The BrightonSEO Conference brought together great digital marketing minds in the spacious Brighton Centre. The conference was an all-day event and was broken down into four sessions with a keynote at the end. The sessions touched on different aspects of digital marketing such as technical SEO, content, APIs (Application Programming Interface), PR, paid social, paid search, chat-bots, mobile and a variety of other related aspects.
There was a plethora of information to consume from the variety of speakers that were on stage, flipping through slides of experiments, charts, codes and dashboards. The climax of the conference was having the opportunity to listen to the interview of Gary Illyes, Google’s Web Master Trend Analyst. Within the field of SEO, there are certain developments that seemed a bit unclear but the keynote session made people more enlightened and relaxed. Jennifer Slegg from the Search Engine Marketing Post conducted the interview and probed Gary to shed light on burning SEO issues.The highlight of Brighton SEO was listening to the live interview of Gary Illyes, Google’s Web Master Trend Analyst. Click To Tweet
Key points from the interview with Google’s Gary Illyes (@methode)
- HTTPS: A few of the questions touched on the impact of HTTPS (Hyper Text Transfer Protocol Secure). HTTPS is important for security, user confidence and SEO. Gary stated that Google will not penalise any sites that fail to migrate to HTTPS in the future. However at Cariad we continue to see sites which have not converted to HTTPS dropping in organic rankings and therefore are not in total agreement with him, it would be good to see further evidence.
- Google’s Penguin Algorithm: He reemphasised that Google’s Penguin Algorithm is now in real real-time and we shouldn’t expect any further announcements or updates. However, a real-time status of Penguin does not prevent manual action or penalty in areas of unnatural link building. He reiterated that any manipulative process taken to acquire links to deceitfully influence rankings could lead to a manual action.
- Link Audit: Search engine optimisation professionals regularly audit the inbound links to a client’s website to spot the presence of any low-quality or unnatural link. Gary stated that regular link audits are purely a waste of time. He gave an example of how he rarely reviews the inbound links to his personal site that attracts over 100,000 visits a week. This was quite astonishing as many of the attendees felt running a regular link analysis would be helpful in preventing any link-related
- Using the Disavow Tool: Late last year, Gary stated that the Penguin 4.0 update would make the use of the disavow tool unnecessary. He did add, if it will make SEOs feel better, the tool could be used in an experimental way to ascertain impacts on ranking.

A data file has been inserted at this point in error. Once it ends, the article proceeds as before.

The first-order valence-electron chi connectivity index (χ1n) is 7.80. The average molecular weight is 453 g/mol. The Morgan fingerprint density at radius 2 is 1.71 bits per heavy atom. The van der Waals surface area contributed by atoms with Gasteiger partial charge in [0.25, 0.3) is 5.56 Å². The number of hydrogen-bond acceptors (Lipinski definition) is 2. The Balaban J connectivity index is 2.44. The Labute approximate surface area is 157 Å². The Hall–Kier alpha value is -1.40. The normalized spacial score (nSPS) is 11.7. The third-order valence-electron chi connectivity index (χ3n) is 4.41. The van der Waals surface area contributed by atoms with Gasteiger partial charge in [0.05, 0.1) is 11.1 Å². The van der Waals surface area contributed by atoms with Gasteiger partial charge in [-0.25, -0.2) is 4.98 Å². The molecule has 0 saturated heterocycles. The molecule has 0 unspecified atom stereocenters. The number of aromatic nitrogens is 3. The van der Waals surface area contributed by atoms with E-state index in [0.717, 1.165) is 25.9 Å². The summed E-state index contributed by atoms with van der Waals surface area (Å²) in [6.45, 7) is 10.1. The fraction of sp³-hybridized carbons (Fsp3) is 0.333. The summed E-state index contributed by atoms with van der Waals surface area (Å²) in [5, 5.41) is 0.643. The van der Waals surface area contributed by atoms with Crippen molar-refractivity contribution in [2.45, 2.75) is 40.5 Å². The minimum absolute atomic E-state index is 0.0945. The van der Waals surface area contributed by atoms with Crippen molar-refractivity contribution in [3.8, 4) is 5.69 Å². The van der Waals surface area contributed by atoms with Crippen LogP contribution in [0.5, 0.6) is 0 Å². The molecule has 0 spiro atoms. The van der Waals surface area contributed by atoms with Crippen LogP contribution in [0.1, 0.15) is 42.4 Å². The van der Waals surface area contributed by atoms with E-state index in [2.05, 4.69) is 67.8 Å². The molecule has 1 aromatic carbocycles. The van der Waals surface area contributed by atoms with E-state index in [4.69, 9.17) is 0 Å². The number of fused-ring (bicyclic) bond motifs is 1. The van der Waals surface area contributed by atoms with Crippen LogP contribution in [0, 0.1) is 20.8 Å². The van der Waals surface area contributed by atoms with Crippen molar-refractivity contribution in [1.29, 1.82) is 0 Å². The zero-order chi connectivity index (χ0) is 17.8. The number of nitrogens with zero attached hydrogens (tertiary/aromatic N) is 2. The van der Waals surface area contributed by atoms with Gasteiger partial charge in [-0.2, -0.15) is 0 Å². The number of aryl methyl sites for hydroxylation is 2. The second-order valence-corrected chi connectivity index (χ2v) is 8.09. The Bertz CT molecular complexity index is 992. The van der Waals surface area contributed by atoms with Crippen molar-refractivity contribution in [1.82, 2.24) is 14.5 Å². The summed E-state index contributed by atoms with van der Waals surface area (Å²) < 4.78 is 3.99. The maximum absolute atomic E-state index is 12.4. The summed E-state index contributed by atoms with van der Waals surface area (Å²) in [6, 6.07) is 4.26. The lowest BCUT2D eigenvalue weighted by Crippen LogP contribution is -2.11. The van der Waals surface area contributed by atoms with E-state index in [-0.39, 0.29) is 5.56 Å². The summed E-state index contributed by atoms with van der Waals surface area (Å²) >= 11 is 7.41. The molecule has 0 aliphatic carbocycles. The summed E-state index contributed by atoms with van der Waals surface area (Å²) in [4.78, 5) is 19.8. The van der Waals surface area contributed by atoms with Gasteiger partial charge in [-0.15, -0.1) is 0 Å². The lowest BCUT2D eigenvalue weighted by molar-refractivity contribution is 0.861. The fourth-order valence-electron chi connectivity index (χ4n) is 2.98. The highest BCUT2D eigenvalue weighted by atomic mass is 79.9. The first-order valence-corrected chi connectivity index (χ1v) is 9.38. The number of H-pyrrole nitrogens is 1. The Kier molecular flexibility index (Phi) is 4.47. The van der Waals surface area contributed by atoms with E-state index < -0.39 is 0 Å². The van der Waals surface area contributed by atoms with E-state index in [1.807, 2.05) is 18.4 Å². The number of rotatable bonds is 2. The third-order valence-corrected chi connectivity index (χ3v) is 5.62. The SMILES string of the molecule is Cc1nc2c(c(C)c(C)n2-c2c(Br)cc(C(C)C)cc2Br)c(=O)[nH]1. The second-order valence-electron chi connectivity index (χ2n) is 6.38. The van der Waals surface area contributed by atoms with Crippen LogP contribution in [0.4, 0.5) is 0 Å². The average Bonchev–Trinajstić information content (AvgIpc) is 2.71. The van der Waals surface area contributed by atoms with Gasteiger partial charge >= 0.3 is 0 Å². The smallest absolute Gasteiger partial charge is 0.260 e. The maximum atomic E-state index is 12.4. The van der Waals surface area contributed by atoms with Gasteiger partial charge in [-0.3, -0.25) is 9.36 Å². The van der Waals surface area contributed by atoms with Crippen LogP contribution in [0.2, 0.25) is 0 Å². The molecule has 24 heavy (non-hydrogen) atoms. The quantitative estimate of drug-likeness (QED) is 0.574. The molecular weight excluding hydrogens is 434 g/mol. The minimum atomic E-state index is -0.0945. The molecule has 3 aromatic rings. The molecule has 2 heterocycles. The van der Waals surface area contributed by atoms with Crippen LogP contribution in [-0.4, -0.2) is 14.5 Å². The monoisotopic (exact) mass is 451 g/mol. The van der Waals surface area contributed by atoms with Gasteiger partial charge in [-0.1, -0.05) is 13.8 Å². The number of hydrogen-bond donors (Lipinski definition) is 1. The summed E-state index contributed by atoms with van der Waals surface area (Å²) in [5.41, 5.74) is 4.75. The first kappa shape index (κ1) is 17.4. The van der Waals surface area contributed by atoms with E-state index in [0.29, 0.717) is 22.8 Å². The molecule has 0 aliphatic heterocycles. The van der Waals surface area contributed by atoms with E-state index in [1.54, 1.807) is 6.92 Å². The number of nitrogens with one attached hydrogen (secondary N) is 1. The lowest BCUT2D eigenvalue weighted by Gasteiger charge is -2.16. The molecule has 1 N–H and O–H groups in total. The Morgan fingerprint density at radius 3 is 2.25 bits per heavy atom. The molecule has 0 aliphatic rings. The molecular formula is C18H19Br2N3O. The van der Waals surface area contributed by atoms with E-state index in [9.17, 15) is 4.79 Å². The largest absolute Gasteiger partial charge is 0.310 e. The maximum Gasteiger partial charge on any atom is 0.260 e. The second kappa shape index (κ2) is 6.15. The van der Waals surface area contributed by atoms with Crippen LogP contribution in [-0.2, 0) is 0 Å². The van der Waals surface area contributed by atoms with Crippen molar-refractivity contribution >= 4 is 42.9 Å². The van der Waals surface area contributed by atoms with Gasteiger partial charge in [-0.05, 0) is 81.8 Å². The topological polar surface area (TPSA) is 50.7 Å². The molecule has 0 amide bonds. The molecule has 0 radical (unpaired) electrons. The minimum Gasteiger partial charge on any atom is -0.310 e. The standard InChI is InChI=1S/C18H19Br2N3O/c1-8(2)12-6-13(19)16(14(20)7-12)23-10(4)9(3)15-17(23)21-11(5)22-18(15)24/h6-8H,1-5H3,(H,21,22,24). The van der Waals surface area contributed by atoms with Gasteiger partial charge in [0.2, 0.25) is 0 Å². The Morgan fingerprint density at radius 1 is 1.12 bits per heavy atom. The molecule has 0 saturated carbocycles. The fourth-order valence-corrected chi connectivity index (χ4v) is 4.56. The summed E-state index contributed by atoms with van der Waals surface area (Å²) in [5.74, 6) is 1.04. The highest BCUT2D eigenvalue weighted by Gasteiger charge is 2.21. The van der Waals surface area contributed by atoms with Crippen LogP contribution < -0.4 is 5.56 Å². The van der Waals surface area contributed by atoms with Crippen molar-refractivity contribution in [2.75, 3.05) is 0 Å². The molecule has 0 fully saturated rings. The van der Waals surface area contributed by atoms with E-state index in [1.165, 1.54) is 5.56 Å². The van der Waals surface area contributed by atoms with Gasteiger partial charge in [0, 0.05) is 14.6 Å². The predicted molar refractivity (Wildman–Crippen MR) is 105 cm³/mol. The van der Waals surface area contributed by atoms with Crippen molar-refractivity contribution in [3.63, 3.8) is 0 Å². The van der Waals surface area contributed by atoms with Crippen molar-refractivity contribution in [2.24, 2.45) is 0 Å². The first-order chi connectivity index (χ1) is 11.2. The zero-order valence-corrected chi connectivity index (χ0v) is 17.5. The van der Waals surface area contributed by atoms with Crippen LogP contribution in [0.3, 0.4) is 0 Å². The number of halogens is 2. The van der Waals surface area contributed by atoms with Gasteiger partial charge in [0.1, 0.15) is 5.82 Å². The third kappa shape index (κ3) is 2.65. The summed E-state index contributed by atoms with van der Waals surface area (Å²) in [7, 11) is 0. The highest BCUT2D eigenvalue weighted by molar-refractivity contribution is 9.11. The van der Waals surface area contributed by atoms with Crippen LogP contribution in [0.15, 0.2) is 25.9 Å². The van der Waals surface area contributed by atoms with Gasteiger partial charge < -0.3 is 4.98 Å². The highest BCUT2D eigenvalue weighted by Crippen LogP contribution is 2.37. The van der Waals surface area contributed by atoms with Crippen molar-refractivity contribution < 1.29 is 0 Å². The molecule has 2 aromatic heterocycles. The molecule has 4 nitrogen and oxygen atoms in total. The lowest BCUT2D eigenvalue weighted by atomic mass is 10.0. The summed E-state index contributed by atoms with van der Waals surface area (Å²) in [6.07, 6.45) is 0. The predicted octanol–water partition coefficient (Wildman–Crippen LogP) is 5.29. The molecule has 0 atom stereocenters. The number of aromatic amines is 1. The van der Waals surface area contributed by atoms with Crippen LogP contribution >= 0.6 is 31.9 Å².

- Algorithm Updates and Fred: We were informed that Google makes about 2-3 algorithm updates a day. Gary asked the SEO community to name any unknown algorithm update as Fred. This was why webmasters woke up to fluctuations in traffic in March this year and it led to different blogs and comments on the possible causes of the algorithm adjustment.
- Mobile-First Indexation 2018: There were a few questions around Google’s plan to implement mobile-first indexation next year. Gary stated that mobile responsive websites do not have to make any change. He advised that companies with separate desktop sites will need to ensure there is a replica of content on both versions. In addition, webmasters are advised to maintain the ‘rel alternate’ tag and should refrain from adding any ‘rel canonical’
- Link Building: The question on broken link replacement was put forward to Gary. He enthused that there is nothing wrong with pursuing a broken link building strategy as long as there is contextual relevance. In essence, if we request a site’s owner to replace a broken outbound link on an existing article with ours, there has to be topical relevance. Google will ignore contextually irrelevant links and will refrain from transferring link equity.
- Accelerated Mobile Project (AMP): AMP is an open source initiative from Google that enables the creation of websites and ads that are consistently fast, appealing and powerful across devices and distribution platforms. In a nutshell, it does facilitate a faster user experience for mobile users. Gary told attendees that there is no rank boost for sites that implement The Google Trend Analyst also added that the search engine giant is looking into websites that utilise AMP but are publishing thin content and then referring users to the full site. Some of these sites implement these redirects to deceptively refer users to advertising served on their actual sites. Google is currently investigating websites with this structure.
Overall, the Brighton SEO Conference afforded digital marketing professionals with the unique opportunity to acquire knowledge across a wide range of topics. The keynote address was a climax to the entire event as it was great to get Google’s point of view on contemporary and conflicting search related topics.